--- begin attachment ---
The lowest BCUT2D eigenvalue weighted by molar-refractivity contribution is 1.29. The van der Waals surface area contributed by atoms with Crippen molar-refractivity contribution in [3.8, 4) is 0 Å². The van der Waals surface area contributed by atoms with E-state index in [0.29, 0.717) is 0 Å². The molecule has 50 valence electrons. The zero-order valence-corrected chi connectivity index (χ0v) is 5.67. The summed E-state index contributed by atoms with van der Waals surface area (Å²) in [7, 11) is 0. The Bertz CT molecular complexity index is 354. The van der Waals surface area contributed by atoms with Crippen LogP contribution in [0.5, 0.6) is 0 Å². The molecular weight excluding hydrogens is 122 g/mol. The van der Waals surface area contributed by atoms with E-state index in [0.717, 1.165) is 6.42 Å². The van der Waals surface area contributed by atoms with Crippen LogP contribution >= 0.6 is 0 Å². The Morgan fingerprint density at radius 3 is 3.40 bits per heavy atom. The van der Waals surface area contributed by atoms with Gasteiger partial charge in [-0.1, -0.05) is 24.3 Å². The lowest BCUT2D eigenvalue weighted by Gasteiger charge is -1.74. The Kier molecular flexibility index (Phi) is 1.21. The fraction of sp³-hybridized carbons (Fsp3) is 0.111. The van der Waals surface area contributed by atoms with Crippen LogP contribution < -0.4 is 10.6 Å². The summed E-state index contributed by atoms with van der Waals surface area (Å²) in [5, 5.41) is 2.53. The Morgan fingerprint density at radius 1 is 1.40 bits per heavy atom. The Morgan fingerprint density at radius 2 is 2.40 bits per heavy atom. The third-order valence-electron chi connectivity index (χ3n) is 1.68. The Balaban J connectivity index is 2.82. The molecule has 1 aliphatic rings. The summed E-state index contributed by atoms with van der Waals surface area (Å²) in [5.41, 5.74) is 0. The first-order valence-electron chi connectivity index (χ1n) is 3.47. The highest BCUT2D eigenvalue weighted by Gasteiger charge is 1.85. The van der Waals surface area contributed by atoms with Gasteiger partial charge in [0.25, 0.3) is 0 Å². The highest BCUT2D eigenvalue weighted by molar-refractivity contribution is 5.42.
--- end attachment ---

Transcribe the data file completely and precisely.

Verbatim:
The lowest BCUT2D eigenvalue weighted by molar-refractivity contribution is 1.29. The van der Waals surface area contributed by atoms with Crippen molar-refractivity contribution in [3.8, 4) is 0 Å². The van der Waals surface area contributed by atoms with E-state index in [0.29, 0.717) is 0 Å². The molecule has 50 valence electrons. The zero-order valence-corrected chi connectivity index (χ0v) is 5.67. The summed E-state index contributed by atoms with van der Waals surface area (Å²) in [7, 11) is 0. The Bertz CT molecular complexity index is 354. The van der Waals surface area contributed by atoms with Crippen LogP contribution in [0.5, 0.6) is 0 Å². The molecular weight excluding hydrogens is 122 g/mol. The van der Waals surface area contributed by atoms with E-state index in [0.717, 1.165) is 6.42 Å². The van der Waals surface area contributed by atoms with Crippen LogP contribution >= 0.6 is 0 Å². The Morgan fingerprint density at radius 3 is 3.40 bits per heavy atom. The van der Waals surface area contributed by atoms with Gasteiger partial charge in [-0.1, -0.05) is 24.3 Å². The lowest BCUT2D eigenvalue weighted by Gasteiger charge is -1.74. The Kier molecular flexibility index (Phi) is 1.21. The fraction of sp³-hybridized carbons (Fsp3) is 0.111. The van der Waals surface area contributed by atoms with Crippen LogP contribution < -0.4 is 10.6 Å². The summed E-state index contributed by atoms with van der Waals surface area (Å²) in [5, 5.41) is 2.53. The Morgan fingerprint density at radius 1 is 1.40 bits per heavy atom. The Morgan fingerprint density at radius 2 is 2.40 bits per heavy atom. The third-order valence-electron chi connectivity index (χ3n) is 1.68. The Balaban J connectivity index is 2.82. The molecule has 1 aliphatic rings. The summed E-state index contributed by atoms with van der Waals surface area (Å²) in [5.41, 5.74) is 0. The first-order valence-electron chi connectivity index (χ1n) is 3.47. The highest BCUT2D eigenvalue weighted by Gasteiger charge is 1.85. The van der Waals surface area contributed by atoms with Gasteiger partial charge in [0.25, 0.3) is 0 Å². The highest BCUT2D eigenvalue weighted by molar-refractivity contribution is 5.42.